[4] “Restriction of Hazardous Substances Directive – Wikipedia.”

[5] “Conflict minerals – Wikipedia.”

[6] “Office of Foreign Assets Control (OFAC) –” 6 Feb. 2018,

Inventory management and securing supply in a competing market

Optimizing inventory, managing forecasts and securing supply is critical for developing and launching new consumer products.

We can call it the “Amazon effect.” The way that the company operates is moving the whole market. Recent reports estimate that as many as three-quarters of American households have Amazon Prime membership,[1] and that means that those consumers are used to having any product they want to be delivered to their home within the next day or two. In the United States, Amazon even offers Sunday delivery.[2]

Globalization, where customers can buy the same product in different markets, and digitalization of retail, are two trends which are elevating the consumer experience. Customers have moved from wanting good service to demand a great experience.

That puts all of the pressure on vendors and OEMs to have sufficient inventory ready to ship. Selling on marketplaces such as Amazon or Alibaba requires that they have enough stock for same-day shipping. There is nothing worse than hanging the “out of stock” sign on a website.

Additionally, during high-turnover sales periods and special campaigns, retailers require minimum inventory levels to advertise or promote products, putting more pressure on vendors to have higher inventory levels ready to deliver.

Forecasting is the most critical business practice

Manufacturers and suppliers can benefit from a strong relationship with retailers. For example, while 40 percent of smartwatch sales occur between Thanksgiving and Christmas, that still means that 60 percent of sales occur before that period. Those early sales can be used as a first indicator of where demand may be for the holiday season.

Working with channel partners is part of the equation to produce a reliable forecast and avoid having inventory problems. What’s more, manufacturing needs to prepare sound forecasts of components required and the capacity of production lines to meet demand in peak periods.

Manufacturers and suppliers selling in international markets also need to be aware that the same product can have different SKUs, depending on location, and that the same model can be made with different features for different markets, making it difficult to rotate inventory between international locations.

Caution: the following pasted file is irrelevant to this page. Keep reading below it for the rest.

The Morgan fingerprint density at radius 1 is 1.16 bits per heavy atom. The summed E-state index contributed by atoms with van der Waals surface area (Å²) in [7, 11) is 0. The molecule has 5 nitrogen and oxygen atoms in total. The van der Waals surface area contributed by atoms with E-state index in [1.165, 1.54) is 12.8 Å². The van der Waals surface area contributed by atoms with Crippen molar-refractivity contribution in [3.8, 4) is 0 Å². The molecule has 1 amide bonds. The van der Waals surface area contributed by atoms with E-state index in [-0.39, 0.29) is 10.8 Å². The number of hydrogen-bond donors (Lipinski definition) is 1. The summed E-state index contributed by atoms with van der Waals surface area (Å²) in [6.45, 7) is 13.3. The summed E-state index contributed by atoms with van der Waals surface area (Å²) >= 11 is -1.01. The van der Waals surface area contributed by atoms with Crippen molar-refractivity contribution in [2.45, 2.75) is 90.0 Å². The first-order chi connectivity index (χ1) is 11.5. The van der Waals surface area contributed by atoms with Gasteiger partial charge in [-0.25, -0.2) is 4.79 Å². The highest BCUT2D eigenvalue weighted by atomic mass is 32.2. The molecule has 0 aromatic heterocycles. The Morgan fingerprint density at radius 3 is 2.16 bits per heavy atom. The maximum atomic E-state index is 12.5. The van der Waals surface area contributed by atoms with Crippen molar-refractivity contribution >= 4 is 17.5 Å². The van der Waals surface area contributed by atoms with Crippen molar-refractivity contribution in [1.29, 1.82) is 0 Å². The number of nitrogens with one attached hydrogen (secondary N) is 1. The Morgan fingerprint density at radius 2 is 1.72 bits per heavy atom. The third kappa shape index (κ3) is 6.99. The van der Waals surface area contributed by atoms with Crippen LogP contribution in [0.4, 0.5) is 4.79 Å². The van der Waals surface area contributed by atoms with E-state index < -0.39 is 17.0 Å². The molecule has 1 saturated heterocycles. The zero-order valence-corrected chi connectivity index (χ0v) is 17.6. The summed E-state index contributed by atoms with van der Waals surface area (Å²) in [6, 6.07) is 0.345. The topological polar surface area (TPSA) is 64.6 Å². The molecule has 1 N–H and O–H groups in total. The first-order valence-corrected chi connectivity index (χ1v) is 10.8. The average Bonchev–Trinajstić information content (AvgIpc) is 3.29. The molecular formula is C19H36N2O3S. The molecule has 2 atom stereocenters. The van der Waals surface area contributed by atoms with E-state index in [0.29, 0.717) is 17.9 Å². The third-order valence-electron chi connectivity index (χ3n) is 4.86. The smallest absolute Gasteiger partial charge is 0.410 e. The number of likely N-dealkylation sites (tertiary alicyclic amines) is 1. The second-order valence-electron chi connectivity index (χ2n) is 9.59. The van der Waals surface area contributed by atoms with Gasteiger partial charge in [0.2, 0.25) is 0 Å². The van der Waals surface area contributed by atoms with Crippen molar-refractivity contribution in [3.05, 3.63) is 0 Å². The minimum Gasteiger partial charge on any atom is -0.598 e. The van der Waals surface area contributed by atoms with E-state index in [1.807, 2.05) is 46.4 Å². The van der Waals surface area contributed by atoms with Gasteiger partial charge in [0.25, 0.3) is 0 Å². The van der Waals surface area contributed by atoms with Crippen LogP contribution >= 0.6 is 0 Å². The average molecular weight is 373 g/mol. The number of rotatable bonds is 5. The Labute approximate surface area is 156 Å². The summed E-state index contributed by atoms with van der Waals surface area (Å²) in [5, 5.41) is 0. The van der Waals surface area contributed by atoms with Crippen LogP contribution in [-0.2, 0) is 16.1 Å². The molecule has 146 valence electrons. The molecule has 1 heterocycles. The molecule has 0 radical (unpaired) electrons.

Securing the supply of components and quality control

Securing component supply is critical to meeting demand. As mentioned above, working on having a realistic forecast is the most effective business strategy.

Deviations from the forecast, however, continuously occur, especially in heavily competitive markets like consumer electronics. Even some of the world’s largest smartphone manufacturers still have problems in accurately predicting sales of a new product.[3]

An essential tool is BOM optimization [link to the other “manufacturing” article]. Having the flexibility to switch components and optimize the supply chain quickly can ensure production when the availability of certain parts is scarce.

Special care is needed when procuring end-of-life components. If the need for those components is not carefully estimated, manufacturers can be in a situation of there being no more supply to meet demand or ordering more units than necessary and having difficulties returning or selling them.

Also, components need to be certified that they come from reliable, legal sources and that their quality is thoroughly inspected to protect the final product and users.

Keeping a large inventory increases financial costs

Every manufacturer or integrator knows about the substantial financial cost of maintaining a large stock of unsold goods or components.

Balancing between sufficient inventory and liquidity is a very complicated exercise. OEMs need their stock to manufacture products and convert it to sales quickly. Inaccurate forecasts, parts on allocation, and slow logistics slow down the chain.

Furthermore, accounting regulations in many countries require that unsold inventory on hand at retail partners is still counted as the vendor’s own inventory because it can be returned at any point by the retailer. That affects quarterly reports and stock performance

Most retailers and local distributors require the vendor to provide inventory insurance policies such as stock rotation—wherein they can exchange unsold SKUs for others—and price protection in case there is a new, lower price for existing inventory.

Some manufacturers consider the rotation of stock to be essential to maintaining a positive public image, especially when launching a new model.

Obviously, if a large inventory of an existing model is still unsold on-premises or in the channel, the cost of rotation of those units to replace them with the new model could be enormous.

Arrow can help manage your inventory and supply chain

As a global organization maintaining an inventory of millions of components and final products, Arrow has unmatched experience in supply chain and inventory management.

Arrow can help in planning your inventory needs from components for production to supply chain and logistics for your final products. Using order automation, Arrow can optimize the forecast of your production needs and place orders for the needed components in advance to ensure on-time production.

Arrow’s landed-cost optimization services help manage logistics and orders to optimize the cost of transport and delivery and to secure economies of scale.

Additionally, when moving products in international markets, bonded, duty-free warehousing can be provided to reduce the cost of inventory until it is necessary to release it.

Arrow has primary distribution centers and warehouses strategically located to service all major continents.  With a strategic network of transportation and trade compliance partners, we can manage inventory in very close proximity to your end-customers, including last-mile logistics.

Interested in learning more?

For more information on this topic, or to get in touch with engineering specialist who can help answer any questions you might have, head to


[1] “The Amazon stat long kept under wraps is revealed” 18 Apr. 2018, Accessed 6 Dec. 2018.

[2] “Does USPS really deliver packages on Sundays? – General Selling ….”

[3] “Samsung Electronics Q2 misses forecast as smartphone worries deepen.”